Are Girls More Empathetic Than Boys?

Girls More Empathetic Than Boys Header
Karen Thierry, Ph.D. Director of Research
By Karen Thierry, Ph.D. Director of Research Apr 23, 2018

Research shows that females tend to have higher levels of empathy than males. Our research team was interested in whether the same was true for elementary school students and whether there was anything we could do to change this trajectory by intervening at a young age.

Additional research shows that gratitude is associated with empathy. Thus, our team explored whether an intentional gratitude practice would increase third graders’ empathy, and whether this effect would depend on the child’s gender.

We asked third grade students to keep a gratitude journal. Each day, students recorded three things for which they were grateful. (A control group did a goal-setting activity.) As the study went on, we learned that students needed more support with their gratitude lists, as they were consistently writing simple things such as, “My mom” or, “Food”. During the second year of the study, teachers asked students questions such as, “What would life be like for people who do not have that benefit?” or “How did someone help you? What did they have to give up to help you?” Student responses were much more substantial, such as one student who wrote, “I am grateful for my house because it is warm. Some kids do not have houses and they are probably sad in the winter because they are cold.” Another student wrote, “I am grateful for my mom, because she always makes me feel better when I have a nightmare and helps me go back to sleep. She gives up her own sleep to comfort me.”

Again, we were looking for whether this gratitude journal activity increased a child’s empathy levels. What we found was that empathy levels for students in the gratitude group did increase compared to the control group – but only for girls.

Girls in the research study did increase their empathy levels through a gratitude practice when they received feedback and journaling tips, but empathy remained consistent for boys.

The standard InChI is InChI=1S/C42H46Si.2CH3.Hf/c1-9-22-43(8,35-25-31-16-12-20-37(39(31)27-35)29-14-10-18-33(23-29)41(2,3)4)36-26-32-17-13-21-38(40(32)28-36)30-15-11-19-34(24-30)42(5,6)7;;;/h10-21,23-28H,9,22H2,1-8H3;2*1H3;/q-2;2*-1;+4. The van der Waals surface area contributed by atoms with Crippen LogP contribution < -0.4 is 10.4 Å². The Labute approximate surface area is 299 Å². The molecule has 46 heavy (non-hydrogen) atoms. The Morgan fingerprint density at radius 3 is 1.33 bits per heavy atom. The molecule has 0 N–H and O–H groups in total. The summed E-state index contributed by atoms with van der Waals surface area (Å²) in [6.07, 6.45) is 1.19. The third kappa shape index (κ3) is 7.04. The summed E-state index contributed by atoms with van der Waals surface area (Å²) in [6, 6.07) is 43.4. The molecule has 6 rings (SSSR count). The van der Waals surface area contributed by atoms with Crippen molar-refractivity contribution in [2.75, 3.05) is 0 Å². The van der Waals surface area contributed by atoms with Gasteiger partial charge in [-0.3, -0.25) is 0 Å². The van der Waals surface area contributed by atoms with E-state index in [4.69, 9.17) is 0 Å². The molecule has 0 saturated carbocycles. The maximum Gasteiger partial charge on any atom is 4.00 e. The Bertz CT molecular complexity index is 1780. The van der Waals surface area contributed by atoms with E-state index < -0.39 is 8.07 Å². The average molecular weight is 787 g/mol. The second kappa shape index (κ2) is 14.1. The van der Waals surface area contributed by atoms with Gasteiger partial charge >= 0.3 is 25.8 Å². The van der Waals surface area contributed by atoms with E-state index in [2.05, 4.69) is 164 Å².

Now our research team is wondering how teachers can find ways to help both boys and girls develop empathy. We know that it’s not enough to simply keep a gratitude journal, and that students also need other ways to engage in perspective taking.

A few years ago, I was inspired by the work of Ron Berger when he spoke at our Changing the Odds Conference. His work is called Expeditionary Learning. It uses hands-on, collaborative projects that are integrated into classroom instruction, with a consistent focus on real-world applications. I recall an example he shared about students who wanted to help the homeless. The students decided that their first step would be to interview the homeless and learn their story, which helped inform ways to meaningfully support them, rather than assuming what type of support they would need.

While we know from general research that females tend to have higher levels of empathy, we also know that this doesn’t have to be true. Boys can learn perspective taking, gratitude and empathy. My hope is that teachers reading this know that boys can learn these skills, but that the traditional methods may not work for boys. In the case of empathy, one size does not fit all. What works for girls may not work for boys. Teachers should be prepared to find new ways to increase perspective taking, and be thoughtful about different ways to engage both boys and girls in developing these skills. 

©2018 Momentous Institute
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